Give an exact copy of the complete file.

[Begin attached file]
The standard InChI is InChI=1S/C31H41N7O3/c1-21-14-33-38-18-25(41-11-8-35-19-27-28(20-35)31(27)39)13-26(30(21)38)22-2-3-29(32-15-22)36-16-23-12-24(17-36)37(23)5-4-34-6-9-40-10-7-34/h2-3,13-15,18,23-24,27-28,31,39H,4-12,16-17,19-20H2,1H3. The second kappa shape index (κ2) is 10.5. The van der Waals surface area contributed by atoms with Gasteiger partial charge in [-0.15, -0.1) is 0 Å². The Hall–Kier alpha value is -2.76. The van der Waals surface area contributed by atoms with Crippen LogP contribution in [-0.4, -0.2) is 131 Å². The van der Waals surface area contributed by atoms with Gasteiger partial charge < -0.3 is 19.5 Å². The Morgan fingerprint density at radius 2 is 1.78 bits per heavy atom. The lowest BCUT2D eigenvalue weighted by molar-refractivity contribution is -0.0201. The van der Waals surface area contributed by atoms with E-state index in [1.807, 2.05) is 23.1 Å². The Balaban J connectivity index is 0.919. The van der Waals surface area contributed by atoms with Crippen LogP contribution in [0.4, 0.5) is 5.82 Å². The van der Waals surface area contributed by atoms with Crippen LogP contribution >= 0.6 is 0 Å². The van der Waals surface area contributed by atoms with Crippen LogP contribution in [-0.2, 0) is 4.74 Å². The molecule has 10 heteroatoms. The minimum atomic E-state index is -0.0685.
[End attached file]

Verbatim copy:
The standard InChI is InChI=1S/C31H41N7O3/c1-21-14-33-38-18-25(41-11-8-35-19-27-28(20-35)31(27)39)13-26(30(21)38)22-2-3-29(32-15-22)36-16-23-12-24(17-36)37(23)5-4-34-6-9-40-10-7-34/h2-3,13-15,18,23-24,27-28,31,39H,4-12,16-17,19-20H2,1H3. The second kappa shape index (κ2) is 10.5. The van der Waals surface area contributed by atoms with Gasteiger partial charge in [-0.15, -0.1) is 0 Å². The Hall–Kier alpha value is -2.76. The van der Waals surface area contributed by atoms with Crippen LogP contribution in [-0.4, -0.2) is 131 Å². The van der Waals surface area contributed by atoms with Gasteiger partial charge < -0.3 is 19.5 Å². The Morgan fingerprint density at radius 2 is 1.78 bits per heavy atom. The lowest BCUT2D eigenvalue weighted by molar-refractivity contribution is -0.0201. The van der Waals surface area contributed by atoms with E-state index in [1.807, 2.05) is 23.1 Å². The Balaban J connectivity index is 0.919. The van der Waals surface area contributed by atoms with Crippen LogP contribution in [0.4, 0.5) is 5.82 Å². The van der Waals surface area contributed by atoms with Crippen LogP contribution >= 0.6 is 0 Å². The van der Waals surface area contributed by atoms with Crippen LogP contribution in [-0.2, 0) is 4.74 Å². The molecule has 10 heteroatoms. The minimum atomic E-state index is -0.0685.